Step 2: Different types of tooling (Cont.)

Brazed carbide tooling would be considered the next step from the basic HSS tooling. These tools feature a steel body, with a carbide tip brazed onto the end. While these tools are quite common (Most techshop lathe tools are brazed carbide), I have never had good success with them. From my experience, they are difficult to get good finishes with, and are require a green wheel to sharpen.

Brazed carbide toolbits can be similar in cost to regular HSS toolbits, or three to four times more expensive. While I don't recommend it, if you do want to go with brazed carbide toolbits, you can see extended tool life over HSS, especially in hard materials.
<p>I was really hoping to find something about tool to use for facing and which tool to use for turning?</p><p>But your instructable has other good information. Thanks</p>
<p>Nice instructable. thks.</p>
<p>I have an older smithy 1220 and want to upgrade my tool holder. there is a dizzying array of manufacturers, brands and sizes out there. How do I find out what aftermarket tool holder size is right for my lathe? </p><p>At first I wanted to try and save money by making my own, but it looks a bit daunting for someone (me) who is just starting out in this hobby and doesn't have all the tooling needed to do the job. </p>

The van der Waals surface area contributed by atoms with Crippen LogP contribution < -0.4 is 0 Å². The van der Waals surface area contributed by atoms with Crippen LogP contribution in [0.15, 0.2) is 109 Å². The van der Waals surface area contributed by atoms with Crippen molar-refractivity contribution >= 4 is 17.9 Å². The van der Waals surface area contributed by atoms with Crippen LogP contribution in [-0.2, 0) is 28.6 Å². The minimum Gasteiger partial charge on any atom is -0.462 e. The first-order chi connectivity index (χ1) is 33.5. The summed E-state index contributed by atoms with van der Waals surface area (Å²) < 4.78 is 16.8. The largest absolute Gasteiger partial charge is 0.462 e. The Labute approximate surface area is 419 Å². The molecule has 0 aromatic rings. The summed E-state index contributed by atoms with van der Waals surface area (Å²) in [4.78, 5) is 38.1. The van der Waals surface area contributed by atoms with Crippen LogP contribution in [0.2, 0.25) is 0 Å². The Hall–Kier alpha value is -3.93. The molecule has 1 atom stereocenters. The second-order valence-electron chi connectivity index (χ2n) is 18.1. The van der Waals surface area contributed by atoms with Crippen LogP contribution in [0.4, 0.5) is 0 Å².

Trouble with indexable carbide on amateur lathes is usually a lack of stiffness in the machine, leads to tool chatter, and tool chatter leads to edge failure very quickly. <br> <br>Don't mess around with tool height adjustments like that, beg/borrow/steal a decent vernier or digital height gauge. Measure the centre of your machine relative to the cross slide, and set your tools off that.
Thanks a lot, I really appreciate the discussion of the different types of tools. I opened up the Techshop cabinet for my first independent lathe session and was quite puzzled at the variety. I plan to get some of my own, and this was a good place to start.
A nice clear explanation. Thanks. I've not got a lathe (yet) but found this interesting.
This is a very thorough first post, thank you so much for the share. Your steps make lathing a much less daunting tool to use.

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